Summer visitors to the Algarve could be forgiven for thinking that rivers simply don't exist there. Except for the River Guadiana which flows into the sea on the Portuguese-Spanish border, and the River Arade which is crossed by a number of bridges near Portimao, the motorway bridges cross river valleys which are totally devoid of flowing water.
Although few river flows are detectable on the coast during summer there are a number of rivers which have considerable quantities of water in autumn and spring when the Algarve can experience rainstorms of epic proportions. Nearly all the Algarve rivers are dammed to fill reservoirs (barragems), or heavily abstracted for use in farming, holiday developments and for other tourist attractions such as golf courses, and swimming pools. While some of the larger rivers may be able to retain a slight flow during the summer nearly all the smaller rivers and streams are either bone dry or consist only of a series of pools by the beginning of the hot season.
In the early part of the year when there is still water to be seen in the streams and rivers they are a rich source of wildlife, and there are certain species of animals and plants that are specially adapted to take advantage of the water for the limited amount of time that it is available to them.
Many of the reservoirs in the Algarve add to the scenic beauty of their surrounding areas, but they are no substitute for the widllife habitats which existed in the rivers that feed them before the flows were so badly diminished. It takes a very long time for the margins of reservoirs to become colonised by the emergent plants that are essential before other wildlife species will visit or live in them. Once good-sized reedbeds become established in the margins of these reservoirs they become much more valuable as wildlife havens and of considerably more interest to the naturalist.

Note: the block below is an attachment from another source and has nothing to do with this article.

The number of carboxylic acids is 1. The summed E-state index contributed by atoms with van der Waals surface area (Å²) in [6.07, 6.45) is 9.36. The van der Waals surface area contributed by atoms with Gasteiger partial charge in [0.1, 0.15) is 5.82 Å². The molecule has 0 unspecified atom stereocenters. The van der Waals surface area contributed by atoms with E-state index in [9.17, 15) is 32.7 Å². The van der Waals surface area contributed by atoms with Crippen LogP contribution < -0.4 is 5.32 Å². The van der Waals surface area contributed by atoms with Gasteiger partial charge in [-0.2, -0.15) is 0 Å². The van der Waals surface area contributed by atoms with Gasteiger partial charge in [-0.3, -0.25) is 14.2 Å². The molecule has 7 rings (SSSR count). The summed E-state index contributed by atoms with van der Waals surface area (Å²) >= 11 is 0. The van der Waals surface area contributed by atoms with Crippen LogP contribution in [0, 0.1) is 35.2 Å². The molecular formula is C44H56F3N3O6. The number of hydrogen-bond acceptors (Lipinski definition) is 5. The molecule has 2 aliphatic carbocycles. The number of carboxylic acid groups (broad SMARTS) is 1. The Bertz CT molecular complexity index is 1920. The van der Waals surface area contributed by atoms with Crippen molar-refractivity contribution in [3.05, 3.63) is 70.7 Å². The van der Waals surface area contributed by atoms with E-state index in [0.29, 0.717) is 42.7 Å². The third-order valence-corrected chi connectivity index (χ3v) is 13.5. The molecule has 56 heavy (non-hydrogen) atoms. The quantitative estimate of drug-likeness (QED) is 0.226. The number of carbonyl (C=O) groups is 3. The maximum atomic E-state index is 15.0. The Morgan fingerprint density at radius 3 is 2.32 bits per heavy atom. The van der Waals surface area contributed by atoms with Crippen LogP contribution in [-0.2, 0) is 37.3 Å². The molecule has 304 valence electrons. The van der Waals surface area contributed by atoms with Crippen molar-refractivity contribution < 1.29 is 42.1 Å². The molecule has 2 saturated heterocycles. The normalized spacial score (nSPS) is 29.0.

As with nearly every wildlife habitat in Algarve the best time to visit rivers and lakes is in the spring. Water flows are at their best and many of the rivers are literally carpeted with Water Crowfoot species. The river margins are lined with rich growths of plants and shrubs. Broom is common as is Oleander with its deep pink flowers. It is a tough plant (and poisonous) which is also frequently seen lining motorway central reservations and in gardens.
The wet margins of rivers and streams are particularly good places to see the lovely Paper-white Narcissus (Narcissus papyraceus) which are often in flower during Christmas-time and persist well into the New Year. They are popular with flower-pickers but are seldom picked twice as they emit an unpleasant and rank scent especially when confined to household spaces.
Frogs love the security of the Water Crowfoot beds and set up a deafening chorus of croaking in springtime. Because water is at such a premium the tadpoles of the Mediterranean frog species grow at an amazing pace so that they are able to survive on land by the time the water flows cease. They, and fish fry, make ideal food for the many spring migrant birds that visit the rivers on the journeys to their breeding grounds. They are also targets for the Grey and Purple Herons which wait patiently in the shallow river margins for food to head in their direction, as well as Kingfishers.
Good places to visit to enjoy some of the freshwater habitats are Fonte Benemola in the central part of the Algarve, and the drive along the road between Portimao and Silves, which runs along the River Odelouca, has plenty of places to stop and enjoy the river.
If you plan a trip to Parque Natural do Vale do Guadiana there is an impressive waterfall called Puolo do Lobo on the River Guadiana about 30 kilometres from the town of Mertola.
In the Walks section of this website we are working on providing a list of places to walk so that you can enjoy the various habitats of the Algarve, and the wonderful wildlife that inhabits them.
We hope that you have found this information helpful. If so we are sure you would also enjoy our books about Algarve wildlife and wildflowers. Buy them online here...